But what does value mean? What does it include?
There is value to the end user to consider first. MVaPs need to put user needs and expectations first. This means looking at best practices for the type of product being designed, conducting user research and usability studies, and crafting user personas and use cases to determine the best potential ways to meet user needs.
There may be more than one idea about how to meet user needs, which is where testing prototypes comes in. Presenting functional prototypes to actual users in order to see which iteration might meet their needs best is an important step in creating an MVaP.
Next is value to the project itself. MVaPs need to be designed in such a way as to advance the project at hand. That means they need enough functionality to be able to glean useful insights into the way the product is perceived by the market.
And lastly, MVaPs need to provide value to the business as a whole. One risk with releasing MVPs into the world is that they can reflect poorly on the brand releasing them. MVaPs should add value to the brand they’re representing, even when they’re not the final iteration of a product.
Another thing that sets MVaPs apart is that they focus on competitive differentiation. Designers take an objective look at what sets their competitors apart from one another, and then what will set their product apart from those. This needs to be incorporated into the MVaP, whereas it’s not necessarily included in an MVP.
MVaP, as described here, isn’t the only version of a souped-up MVP out there. There’s also the minimal marketable product (MMP) presented by Roman Pichler. His idea is that the earliest market-ready product should contain just enough functionality to be launched, marketed, and sold effectively.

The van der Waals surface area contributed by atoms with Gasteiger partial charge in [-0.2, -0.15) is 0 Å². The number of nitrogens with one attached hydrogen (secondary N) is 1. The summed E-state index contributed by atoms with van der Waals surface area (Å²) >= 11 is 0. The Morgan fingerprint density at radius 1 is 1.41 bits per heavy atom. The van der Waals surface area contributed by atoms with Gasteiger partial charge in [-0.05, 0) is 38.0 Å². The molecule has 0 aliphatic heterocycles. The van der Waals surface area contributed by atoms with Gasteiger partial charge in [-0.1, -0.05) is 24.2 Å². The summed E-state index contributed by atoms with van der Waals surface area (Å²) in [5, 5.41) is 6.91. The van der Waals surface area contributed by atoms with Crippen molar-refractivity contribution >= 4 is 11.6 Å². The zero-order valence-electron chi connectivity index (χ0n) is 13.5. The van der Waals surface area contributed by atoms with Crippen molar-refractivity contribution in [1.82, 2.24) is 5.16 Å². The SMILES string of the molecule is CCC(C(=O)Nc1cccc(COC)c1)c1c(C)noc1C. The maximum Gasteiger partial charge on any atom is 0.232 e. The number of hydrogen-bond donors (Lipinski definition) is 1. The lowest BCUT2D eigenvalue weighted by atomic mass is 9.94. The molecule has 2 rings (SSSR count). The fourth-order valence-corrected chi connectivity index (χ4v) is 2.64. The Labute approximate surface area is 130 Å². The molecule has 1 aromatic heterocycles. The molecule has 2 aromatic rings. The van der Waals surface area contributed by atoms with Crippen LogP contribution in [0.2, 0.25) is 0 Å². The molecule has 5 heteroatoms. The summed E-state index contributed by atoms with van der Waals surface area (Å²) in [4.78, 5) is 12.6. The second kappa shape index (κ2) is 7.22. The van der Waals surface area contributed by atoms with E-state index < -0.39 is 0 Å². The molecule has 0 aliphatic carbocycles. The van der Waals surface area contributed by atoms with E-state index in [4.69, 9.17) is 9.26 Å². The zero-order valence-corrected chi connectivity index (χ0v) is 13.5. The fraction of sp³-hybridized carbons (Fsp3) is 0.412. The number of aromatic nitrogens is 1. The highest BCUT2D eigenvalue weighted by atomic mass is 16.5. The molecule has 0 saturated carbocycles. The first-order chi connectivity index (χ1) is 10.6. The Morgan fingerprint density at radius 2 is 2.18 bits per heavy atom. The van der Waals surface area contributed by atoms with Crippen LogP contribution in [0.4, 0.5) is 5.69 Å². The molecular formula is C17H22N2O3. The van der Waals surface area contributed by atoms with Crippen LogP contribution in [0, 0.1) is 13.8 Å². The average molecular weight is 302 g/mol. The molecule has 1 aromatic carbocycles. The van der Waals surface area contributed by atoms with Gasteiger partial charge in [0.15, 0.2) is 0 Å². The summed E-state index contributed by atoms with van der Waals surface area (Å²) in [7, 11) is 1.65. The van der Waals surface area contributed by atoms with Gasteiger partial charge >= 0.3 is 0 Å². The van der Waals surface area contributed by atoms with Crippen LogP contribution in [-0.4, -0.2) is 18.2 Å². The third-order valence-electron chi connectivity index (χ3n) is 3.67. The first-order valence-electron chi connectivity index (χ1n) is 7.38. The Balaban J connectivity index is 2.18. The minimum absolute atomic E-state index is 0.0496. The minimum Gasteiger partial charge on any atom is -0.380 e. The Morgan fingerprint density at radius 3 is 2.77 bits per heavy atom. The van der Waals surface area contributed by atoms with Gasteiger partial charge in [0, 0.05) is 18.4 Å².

SLC is another similar concept that WP Engine uses. Since customers hate MVPs, they theorize, why do startups constantly subject their users to them? Instead, users should get products that are simple, complete, and, arguably most importantly, lovable. Why should any company present their users with a product that’s impossible for them to love?
The bottom line with creating an MVaP is that even the first iteration of a product should be useful and desirable to customers or users. Without delighting users, or at least satisfying their most pressing needs, a product is bound to fail.
What Goes into a Minimum Valuable Product?
Creating a minimum valuable product will likely take more resources than creating an MVP, but the payoff will be substantially higher, making the extra effort well worth it. Here are a few things to keep in mind when building an MVaP.
One of the first things to consider is the feature set for the MVaP. The smallest useful feature set should be included in any MVaP. Included in those useful features, as mentioned previously, are the features that set this particular product apart from competing products. Identifying which features competitors include is a valuable part of this step. That doesn’t mean that an MVaP needs to include every feature a competitor features.
Take the first iPhone, for example. Smartphones at the time included a number of features that Apple intentionally left out of the first iPhone. Things like copy and paste, a software development kit (SDK), and even things like being able to send text messages to multiple recipients and 3G connectivity.
Later iterations of the iPhone obviously incorporated those things, but the first version purposely left them out and focused instead on things that set the product apart: their software (iOS was revolutionary at the time) and multi-touch interaction capabilities. The original iPhone was a runaway success, selling more than 6 million units before being discontinued in favor of the iPhone 3G.